Diabetes: The blue juice shown to lower blood sugar levels by more than 30% – ‘excellent’
Type 2 diabetes can be a 'devastating diagnosis' says expert
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Type 2 diabetes stems from a dysfunction in the way the body produces insulin. The primary role of insulin is to regulate blood sugar – the main type of sugar found in blood. Deprived of this mechanism, blood sugar levels can creep up to dangerous levels. Fortunately, there is an alternative way of controlling blood sugar levels.
Research has identified a number of dietary items that can lower high blood sugar levels.
A mice study published in the International Journal of Obesity counts blueberry juice among them.
The juice extracted from North American lowbush blueberries, biotransformed with bacteria from the skin of the fruit, exhibited strong potential as an anti-obesity and anti-diabetic agent, showing a reduction in blood glucose by 35 percent.
The study tested the effects of biotransformed juices compared to regular blueberry drinks on mice.
Senior author Pierre S. Haddad, a pharmacology professor at the Université de Montréal’s Faculty of Medicine stated: “Results of this study clearly show that biotransformed blueberry juice has strong anti-obesity and anti-diabetic potential…. Biotransformed blueberry juice may represent a novel therapeutic agent, since it decreases hyperglycaemia in diabetic mice and can protect young pre-diabetic mice from developing obesity and diabetes.”
The scientists tested the effect of biotransformed blueberry juice on a group of mice prone to obesity, insulin resistance, diabetes and hypertension, also known as high blood pressure.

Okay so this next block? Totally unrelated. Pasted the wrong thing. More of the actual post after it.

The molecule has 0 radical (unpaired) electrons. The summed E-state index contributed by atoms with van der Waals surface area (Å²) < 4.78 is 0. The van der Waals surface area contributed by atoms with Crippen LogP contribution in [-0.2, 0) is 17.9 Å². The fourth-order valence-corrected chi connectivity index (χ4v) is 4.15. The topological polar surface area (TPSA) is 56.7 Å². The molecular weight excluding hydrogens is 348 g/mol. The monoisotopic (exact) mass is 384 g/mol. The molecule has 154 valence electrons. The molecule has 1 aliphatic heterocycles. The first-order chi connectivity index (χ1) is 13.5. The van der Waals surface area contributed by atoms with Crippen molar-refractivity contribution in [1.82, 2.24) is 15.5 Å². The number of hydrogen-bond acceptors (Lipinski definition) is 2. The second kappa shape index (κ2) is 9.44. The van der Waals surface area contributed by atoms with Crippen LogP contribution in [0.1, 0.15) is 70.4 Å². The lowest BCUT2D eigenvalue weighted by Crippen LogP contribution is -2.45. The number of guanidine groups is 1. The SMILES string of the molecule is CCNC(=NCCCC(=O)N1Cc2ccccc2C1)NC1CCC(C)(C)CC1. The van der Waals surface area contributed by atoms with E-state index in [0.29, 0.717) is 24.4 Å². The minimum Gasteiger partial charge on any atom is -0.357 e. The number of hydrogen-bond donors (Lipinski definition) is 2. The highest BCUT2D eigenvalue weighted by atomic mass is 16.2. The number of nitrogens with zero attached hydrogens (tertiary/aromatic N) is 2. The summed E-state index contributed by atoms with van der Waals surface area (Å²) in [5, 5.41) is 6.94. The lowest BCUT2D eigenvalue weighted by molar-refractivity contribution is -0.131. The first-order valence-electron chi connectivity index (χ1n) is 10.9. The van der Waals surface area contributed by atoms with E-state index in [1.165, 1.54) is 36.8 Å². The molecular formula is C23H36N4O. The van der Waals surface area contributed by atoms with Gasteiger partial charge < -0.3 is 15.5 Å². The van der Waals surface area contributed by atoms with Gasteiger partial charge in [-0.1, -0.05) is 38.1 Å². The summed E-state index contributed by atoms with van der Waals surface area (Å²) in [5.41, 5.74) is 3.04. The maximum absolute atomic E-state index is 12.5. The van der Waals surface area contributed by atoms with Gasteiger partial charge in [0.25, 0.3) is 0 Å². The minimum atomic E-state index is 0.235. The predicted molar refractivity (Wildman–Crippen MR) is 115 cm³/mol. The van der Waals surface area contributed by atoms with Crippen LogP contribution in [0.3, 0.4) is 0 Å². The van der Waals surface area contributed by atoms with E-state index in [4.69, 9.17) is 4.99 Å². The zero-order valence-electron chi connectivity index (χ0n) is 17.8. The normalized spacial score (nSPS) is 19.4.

Incorporating biotransformed blueberry juice into the water of the mice reduced their food intake and their body weight.
“These mice were an excellent model that closely resembles obesity and obesity-linked type 2 diabetes in humans,” said Doctor Haddad, who is also director of the CIHR Team in Aboriginal Anti-Diabetic Medicines at the Université de Montréal.
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Biotransformation of the blueberry juice was achieved with a new strain of bacteria isolated from the blueberry flora, specifically called Serratia vaccinii, which increases the fruit’s antioxidant effects.
“The identification of the active compounds in biotransformed blueberry juice may result in the discovery of promising new antiobesity and antidiabetic molecules,” says Dr. Haddad.
As for the impact of blueberry products on diabetes, Tri Vuong, lead author and recent PhD graduate from the Université de Montréal’s Department of Pharmacology said: “Consumption of fermented blueberry juice gradually and significantly reduced high blood glucose levels in diabetic mice.
“After three days, our mice subjects reduced their glycaemia levels by 35 percent.”
The results need to be repeated in human studies before recommendations can be made but there are reasons to be optimistic.
Research published in Current Developments in Nutrition found that the equivalent of one cup of fresh blueberries, given as 22 g of freeze-dried blueberries, may beneficially affect areas of health in overweight men with type 2 diabetes.
The study, “Effect of Blueberry Consumption on Cardiometabolic Health Parameters in Men with Type 2 Diabetes: An 8-Week, Double-Blind, Randomized, Placebo-Controlled Trial”, found that intake of the equivalent of one cup of fresh blueberries (given as 22 g freeze-dried blueberries) resulted in clinically significant improvements in measurable indicators of type 2 diabetes.
These indicators represent ways to measure blood sugar control in those living with diabetes.
Type 2 diabetes – do you have it?
Many people have type 2 diabetes without realising. This is because symptoms do not necessarily make you feel unwell.
- Peeing more than usual, particularly at night
- Feeling thirsty all the time
- Feeling very tired
- Losing weight without trying to
- Itching around your penis or vagina, or repeatedly getting thrush
- Cuts or wounds taking longer to heal
- Blurred vision.
“See a GP if you have any of the symptoms of type 2 diabetes or you’re worried you may have a higher risk of getting type 2 diabetes,” advises the NHS.
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